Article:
Visiting New York City? You’ve probably already made plans to take in the Brooklyn Bridge, or to view the Statue of Liberty. But instead of relaxing in Central Park, why not visit the Woodlawn Cemetery in the Bronx?
The Woodlawn Cemetery isn’t the biggest cemetery in New York, but tours would prove that it’s the final resting place of some of the most infamous dead.
Woodlawn Cemetery, Bronx, New York
When you picture the Bronx, what comes to mind? Yankees Stadium? The Bronx Zoo? The Bronx is populated by almost a million and a half people, and is, if we’re being modest, home to some of the best international cuisine in the United States.
But the Bronx is also the site of a Civil War cemetery, one which was established in 1863. The cemetery sprawls over 400 acres, and is one of the largest in New York City. Despite its “inner city-like” surroundings, Woodlawn Cemetery is a peaceful place, wooded and quiet.
There are notable names on the headstones at Woodlawn. Resting alongside the Civil War soldiers who died in the late 1800s, there are jazz musicians, politicians and famed authors.
Woodlawn was designated as a National Historical Landmark, and has also been the recipient of Level II Accreditation by The ArbNet Arboretum Accreditation Program and The Morton Arboretum. That is to say, the caretakers take pride in the cemetery.
So why should you visit the Woodlawn Cemetery? Why not instead visit the New York Botanical Garden, just four miles away? Woodlawn is a graveyard, yes. But in recent years it’s become more of a tourist attraction. Read on to find out why.
Who’s Buried at Woodlawn Cemetery?
As you walk the paths at Woodlawn Cemetery, you may feel as if you’re visiting an ordinary graveyard. The grounds are, of course, well kept – the headstones are maintained and legible.
But as you examine the grave markers more closely, you’ll notice that the names on those markers are far from ordinary. Countee Cullen, poet and playwright during the Harlem Renaissance, is buried here. Not far from the grave of Cullen lies Herman Melville, author of Moby Dick and other famous works.
Masters of the written word aren’t alone at Woodlawn. Resting with them are prominent musicians. Duke Ellington and Miles Davis were laid to rest at Woodlawn in 1974 and 1991, respectively. Irving Berlin, W.C. Handy, Max Roach and Holly Woodlawn are buried in the cemetery as well.
Elizabeth Cady Stanton, if you’re not familiar with the name, was a strong leader in the United States women’s suffrage movement. This abolitionist and author of the Declaration of Sentiments was buried at Woodlawn Cemetery after her death in 1902.
Mayors of the city were interred at Woodlawn, as well as many other politicians. There are military generals buried among their subordinates, great philanthropists, actors and athletes. To put it simply, walking Woodlawn Cemetery is like strolling through a museum.
Woodlawn Cemetery: A Titanic Graveyard
As you likely know, the Titanic was a British passenger liner which sunk in the cold waters of the North Atlantic in 1912. Of the 2,224 passengers, it’s estimated that 1,500 died. Many of those who did not survive the Titanic were simply lost at sea.
The sinking of the Titanic took place almost 50 years after the first body was buried at Woodlawn Cemetery. At that time, Woodlawn Cemetery historians state that the cemetery was attracting the “business” of many wealthy people.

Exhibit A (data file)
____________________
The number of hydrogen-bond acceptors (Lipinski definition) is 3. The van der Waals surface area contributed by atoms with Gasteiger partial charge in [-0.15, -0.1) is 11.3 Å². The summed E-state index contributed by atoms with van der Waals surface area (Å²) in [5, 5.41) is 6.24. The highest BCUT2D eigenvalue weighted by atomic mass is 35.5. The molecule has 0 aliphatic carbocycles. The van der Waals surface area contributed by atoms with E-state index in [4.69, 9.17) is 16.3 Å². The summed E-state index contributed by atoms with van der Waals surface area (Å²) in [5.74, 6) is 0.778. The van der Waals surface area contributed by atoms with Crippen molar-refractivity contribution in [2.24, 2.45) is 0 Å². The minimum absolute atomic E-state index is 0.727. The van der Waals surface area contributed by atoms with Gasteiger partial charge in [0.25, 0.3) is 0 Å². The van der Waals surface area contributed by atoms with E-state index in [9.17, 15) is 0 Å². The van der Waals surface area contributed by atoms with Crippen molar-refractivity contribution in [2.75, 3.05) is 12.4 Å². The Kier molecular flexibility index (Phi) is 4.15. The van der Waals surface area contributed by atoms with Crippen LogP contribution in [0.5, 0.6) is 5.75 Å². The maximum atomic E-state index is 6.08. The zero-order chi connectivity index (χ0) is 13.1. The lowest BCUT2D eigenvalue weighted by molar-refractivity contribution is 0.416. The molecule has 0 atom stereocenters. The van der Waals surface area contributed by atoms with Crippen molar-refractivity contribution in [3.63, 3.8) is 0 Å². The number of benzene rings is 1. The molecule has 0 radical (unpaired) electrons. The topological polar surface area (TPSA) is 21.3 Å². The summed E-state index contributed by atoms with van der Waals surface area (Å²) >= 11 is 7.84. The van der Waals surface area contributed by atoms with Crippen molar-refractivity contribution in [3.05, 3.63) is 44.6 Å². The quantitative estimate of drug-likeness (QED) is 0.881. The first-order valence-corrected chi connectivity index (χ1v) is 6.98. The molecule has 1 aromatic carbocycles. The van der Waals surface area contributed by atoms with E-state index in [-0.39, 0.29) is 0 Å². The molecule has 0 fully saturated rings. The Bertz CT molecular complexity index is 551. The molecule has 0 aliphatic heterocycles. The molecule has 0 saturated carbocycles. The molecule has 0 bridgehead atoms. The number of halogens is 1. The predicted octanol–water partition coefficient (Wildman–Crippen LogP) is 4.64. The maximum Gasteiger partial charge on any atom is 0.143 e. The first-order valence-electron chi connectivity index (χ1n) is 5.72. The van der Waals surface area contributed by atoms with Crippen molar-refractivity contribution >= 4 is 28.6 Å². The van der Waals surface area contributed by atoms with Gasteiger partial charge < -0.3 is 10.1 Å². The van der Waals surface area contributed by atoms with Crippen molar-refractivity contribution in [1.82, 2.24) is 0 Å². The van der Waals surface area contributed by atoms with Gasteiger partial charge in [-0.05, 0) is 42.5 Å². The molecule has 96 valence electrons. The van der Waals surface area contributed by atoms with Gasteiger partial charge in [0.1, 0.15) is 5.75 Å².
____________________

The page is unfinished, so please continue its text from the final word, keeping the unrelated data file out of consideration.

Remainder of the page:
Of course, those who were aboard the Titanic were often among those wealthy. And twelve of the headstones at Woodlawn are marked by the names of both Titanic survivors and those whose bodies were never found.
Ida and Isador Straus, owners of Macy’s, have grave markers at Woodlawn. Ida’s body was found washed ashore; Isador’s body was never recovered. The couple had refused a lifeboat, choosing instead to die together.
Henry Harper of Harper & Brothers Publishing House was also interred at the Woodlawn in the Bronx. According to survivors, no one cared for him. He chose to allow his Pekingese board a lifeboat with him.
The Woodlawn Cemetery does offer guided tours. If you’re interested in visiting the graves of the Titanic victims, jazz musicians or famous writers, call the main office at the cemetery. Tours are offered year round.
Is Woodlawn Cemetery Haunted?
With so many notable names buried at Woodlawn Cemetery in the Bronx, you may wonder if the cemetery is haunted. To date, there have been no verifiable records of hauntings at Woodlawn Cemetery.
Interestingly, one of the most famous ghosts in New York is buried at the cemetery. Olive Thomas Pickford was a Ziegfield girl and a star of silent films. She was, during her lifetime, frequently referred to as “the most beautiful girl in New York.”
Pickford died mysteriously at just 25 years old. The cause of death was attributed to mercury bichloride absorption, but the circumstances surrounding her death were suspicious.
Pickford is said to haunt the New Amsterdam Theater on Broadway. While her body is buried at Woodlawn, her spirit has never been seen there.
There have been reports of a spirit at the cemetery, though. An apparition of a human has not been seen, but visitors to the cemetery claim that a man waves a flashlight around the cemetery at night. He can be heard yelling, sometimes screaming, near the Frankie’s Castle monument.
Woodlawn Cemetery Tours
Curious about Woodlawn Cemetery? Think you might be the first to sight an apparition or a spirit at the historical landmark?
The Woodlawn Cemetery does offer private tours. But they also host twilight mausoleum tours from time to time. Frequently held around Halloween, these tours allow guests to enjoy the beauty and the history of the cemetery after dark.
Regular hours are during the day – the cemetery closes to visitors at 4:30 in the afternoon. Photographers are welcome, but the cemetery asks that all guests remain respectful of those who lie in rest under their care.